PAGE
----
The worst thing you can do in these circumstances is slash government spending, since that will depress the economy even further. Pay no attention to those who invoke the confidence fairy, claiming that tough action on the budget will reassure businesses and consumers, leading them to spend more. It doesn’t work that way, a fact confirmed by many studies of the historical record.
Slash government spending? A bit strong don’t you think? Let’s call it an exaggeration. There is no evidence that the deal slashes spending. There isn’t any evidence that it cuts it. It might cut the rate of growth. We’ll see.
But my favorite bit of polemicism is Krugman’s attack on the “confidence fairy”:
…that tough action on the budget will reassure businesses and consumers, leading them to spend more. It doesn’t work that way, a fact confirmed by many studies of the historical record.
Unfortunately, Krugman doesn’t provide a link to those “many studies” of the historical record. Maybe he was busy or simply didn’t have room to provide them. But I will just mention that in 1946, federal spending fell about 55% when the war ended. The Keynesians predicted a horrible depression. Yet despite the release of 10 million people into the labor market with demobilization private sector employment boomed and the economy thrived. That’s a great natural experiment. I am eager to read any of the alleged many studies of the historical record.
Alberto Alesina would also disagree. Here is a defense of his work and some other studies of the historical record that fail to find the effects Krugman claims.
Here are six links to scholarly work (including videos starring my GMU Econ colleague Alex Tabarrok) supporting the presumption that markets will more reliably protect people against harm on the pharmaceutical front – harm both from pharmaceuticals that people actually consume and harm from the failure or inability to consume pharmaceuticals:
An EconTalk podcast with Sam Peltzman (and see the links that Russ includes at the EconTalk site).
Also, my GMU colleague Jack High – now in GMU’s School of Public Policy – wrote several papers about 20 years ago on the not-so-reassuring origins of the Pure Food Act. See, for example, Jack’s paper with Clayton Coppin entitled “Wiley and the Whiskey Industry: Strategic Behavior in the Passage of the Pure Food Act,” Business History Review (Summer 1988), Vol. 62, pp. 286-309.
One of the complaints this morning after the debt deal is that we won’t be able to “stimulate” the economy any more. Yet, there is no evidence that the stimulus worked. When I tweeted something similar this morning (follow me as EconTalk on Twitter here, Cafe Hayek tweets are here), someone accused me of confirmation bias, noting that the CBO had found that the stimulus created 3 million jobs. Actually, the CBO has never estimated the job effects of the stimulus other than to assume a particular relationship between government spending and job creation. That is simply assuming the results that you are trying to discover. More here if you missed it the first time.
By the way, I was careful to say that there is no evidence that the stimulus worked. We don’t have very good evidence that it didn’t work. But we have no evidence that it did.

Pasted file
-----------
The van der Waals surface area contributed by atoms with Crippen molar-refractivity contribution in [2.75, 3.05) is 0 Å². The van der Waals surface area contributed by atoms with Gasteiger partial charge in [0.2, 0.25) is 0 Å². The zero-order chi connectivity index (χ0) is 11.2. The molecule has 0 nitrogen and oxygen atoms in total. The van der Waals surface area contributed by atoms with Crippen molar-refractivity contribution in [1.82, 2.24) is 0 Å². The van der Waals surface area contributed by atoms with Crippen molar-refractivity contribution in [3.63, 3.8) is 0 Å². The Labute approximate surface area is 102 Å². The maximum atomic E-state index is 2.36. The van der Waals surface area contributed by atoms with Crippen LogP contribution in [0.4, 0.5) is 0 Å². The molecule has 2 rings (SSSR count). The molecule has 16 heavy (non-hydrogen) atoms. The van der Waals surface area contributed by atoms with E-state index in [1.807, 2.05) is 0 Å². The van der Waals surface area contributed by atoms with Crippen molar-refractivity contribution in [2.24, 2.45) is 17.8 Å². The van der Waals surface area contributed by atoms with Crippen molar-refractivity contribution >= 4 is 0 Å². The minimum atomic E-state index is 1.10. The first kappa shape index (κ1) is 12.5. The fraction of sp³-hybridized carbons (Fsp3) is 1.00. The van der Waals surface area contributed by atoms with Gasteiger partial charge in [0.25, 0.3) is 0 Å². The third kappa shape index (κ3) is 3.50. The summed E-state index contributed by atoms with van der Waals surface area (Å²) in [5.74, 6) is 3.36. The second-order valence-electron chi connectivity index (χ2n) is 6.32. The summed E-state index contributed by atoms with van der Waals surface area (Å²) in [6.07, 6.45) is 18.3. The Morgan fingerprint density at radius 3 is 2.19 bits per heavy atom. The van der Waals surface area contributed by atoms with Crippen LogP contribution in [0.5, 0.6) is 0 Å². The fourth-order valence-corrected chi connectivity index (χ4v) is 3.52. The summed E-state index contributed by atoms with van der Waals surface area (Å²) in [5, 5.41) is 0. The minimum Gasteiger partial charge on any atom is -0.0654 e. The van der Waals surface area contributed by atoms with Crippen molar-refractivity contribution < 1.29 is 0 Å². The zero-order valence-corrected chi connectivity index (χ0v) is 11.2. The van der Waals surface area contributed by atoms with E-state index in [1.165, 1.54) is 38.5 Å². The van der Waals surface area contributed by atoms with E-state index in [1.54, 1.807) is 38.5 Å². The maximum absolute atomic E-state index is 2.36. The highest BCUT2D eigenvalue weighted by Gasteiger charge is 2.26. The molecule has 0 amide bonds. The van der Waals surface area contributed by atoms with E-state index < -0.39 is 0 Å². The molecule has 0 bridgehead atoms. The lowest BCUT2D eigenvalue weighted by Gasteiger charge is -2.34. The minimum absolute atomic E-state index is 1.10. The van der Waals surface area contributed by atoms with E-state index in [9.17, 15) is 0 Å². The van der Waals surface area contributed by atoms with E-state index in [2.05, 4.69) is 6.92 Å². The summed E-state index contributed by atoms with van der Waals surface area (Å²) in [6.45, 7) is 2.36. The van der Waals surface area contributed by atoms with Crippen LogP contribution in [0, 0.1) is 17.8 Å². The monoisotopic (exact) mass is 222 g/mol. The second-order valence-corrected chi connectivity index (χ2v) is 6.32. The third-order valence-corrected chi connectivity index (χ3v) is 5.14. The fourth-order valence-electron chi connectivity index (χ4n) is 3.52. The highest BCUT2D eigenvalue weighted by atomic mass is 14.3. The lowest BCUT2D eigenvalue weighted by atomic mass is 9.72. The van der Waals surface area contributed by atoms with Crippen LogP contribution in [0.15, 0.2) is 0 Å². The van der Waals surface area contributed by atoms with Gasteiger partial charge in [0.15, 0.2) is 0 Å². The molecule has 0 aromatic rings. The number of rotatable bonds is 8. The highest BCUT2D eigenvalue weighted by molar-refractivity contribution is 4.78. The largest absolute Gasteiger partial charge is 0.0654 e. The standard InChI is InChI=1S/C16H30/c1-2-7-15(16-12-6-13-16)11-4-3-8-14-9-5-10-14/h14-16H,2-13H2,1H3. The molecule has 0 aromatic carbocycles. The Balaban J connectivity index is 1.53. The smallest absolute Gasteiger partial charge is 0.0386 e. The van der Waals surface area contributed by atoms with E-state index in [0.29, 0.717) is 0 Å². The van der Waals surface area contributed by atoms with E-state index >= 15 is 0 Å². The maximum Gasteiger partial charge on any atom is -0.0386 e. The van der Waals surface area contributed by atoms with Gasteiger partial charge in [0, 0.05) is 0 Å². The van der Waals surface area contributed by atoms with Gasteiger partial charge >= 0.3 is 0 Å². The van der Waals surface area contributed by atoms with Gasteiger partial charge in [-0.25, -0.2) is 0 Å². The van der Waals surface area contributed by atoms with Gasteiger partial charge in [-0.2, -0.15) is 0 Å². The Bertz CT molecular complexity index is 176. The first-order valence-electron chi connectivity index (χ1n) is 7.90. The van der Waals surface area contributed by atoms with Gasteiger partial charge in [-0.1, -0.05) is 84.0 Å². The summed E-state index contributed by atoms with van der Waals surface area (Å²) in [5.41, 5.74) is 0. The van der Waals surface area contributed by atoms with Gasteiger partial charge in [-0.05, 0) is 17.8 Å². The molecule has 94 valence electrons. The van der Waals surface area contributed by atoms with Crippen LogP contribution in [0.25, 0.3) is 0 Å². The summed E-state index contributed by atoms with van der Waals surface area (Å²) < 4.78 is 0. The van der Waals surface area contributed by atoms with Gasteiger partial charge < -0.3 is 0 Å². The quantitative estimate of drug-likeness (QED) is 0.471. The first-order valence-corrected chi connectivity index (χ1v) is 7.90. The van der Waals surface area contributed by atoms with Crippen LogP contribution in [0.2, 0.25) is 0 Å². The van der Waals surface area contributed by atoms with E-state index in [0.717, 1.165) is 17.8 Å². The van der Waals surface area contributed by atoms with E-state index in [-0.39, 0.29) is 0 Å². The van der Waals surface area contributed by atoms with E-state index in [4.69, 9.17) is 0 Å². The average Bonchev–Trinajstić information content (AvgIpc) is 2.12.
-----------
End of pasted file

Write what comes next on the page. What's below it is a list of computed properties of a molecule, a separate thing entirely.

Here’s a letter to the Wall Street Journal:
F.D.A. Commissioner Margaret Hamburg writes that “Despite common criticisms that our agency impedes innovation by being slow and bureaucratic, we actually play a proactive role in promoting innovation by ushering new products through the approval process and to market – while making sure they meet the standards of safety and effectiveness that have served the American people well” (“America’s Innovation Agency: The FDA,” August 1).
Orwell would be impressed.
For an F.D.A. commissioner to brag about that agency’s “proactive role” in “ushering new products through the approval process and to market” is like an armed troll who, having seized a bridge in order to extract tribute from all who seek to cross, brags that he plays a “proactive role” in seeing people safely to the other side of the river.
And just as that troll has no business second-guessing the reasons that inspire people to seek to cross the bridge, the F.D.A. has no business second-guessing the risks that each American chooses to bear when deciding which foods and medicines to ingest.
Donald J. Boudreaux
That vast and creative region of reality, Technologia, continues to export to us its products – and, in doing so, ‘destroys’ jobs. (HT Mark Perry) (See also this little monument to human ingenuity.)
While we’re tapping in to Mark Perry’s contributions to our knowledge and understanding, here’s Mark’s explanation for why Americans’ fear of a U.S. trade deficit is misplaced.
Andrew Bolt – Tuesday, August 02, 11 (12:20 pm)
I wonder whether global warming theory - and predictions of permanent drought - influenced this assessment at all?
During periods of very heavy rain and with more forecast by the Bureau of Meteorology, the [Wivenhoe dam] engineers made relatively low releases based on a “no further rainfall” model instead of the manual’s requirement to be using “the best forecast rainfall”.
(Thanks to reader Alan RM Jones.)
Andrew Bolt – Tuesday, August 02, 11 (11:37 am)
Another 25 asylum seekers dead in a boatload of 300 trying to reach Europe, and riots among Africans already there and held in camps. The flood risks turning into something that will look to some as an invasion, with even the idea of Europe in danger.
The years are turning Raspail’s The Camp of the Saints into a masterpiece as prophetic - more - as Animal Farm.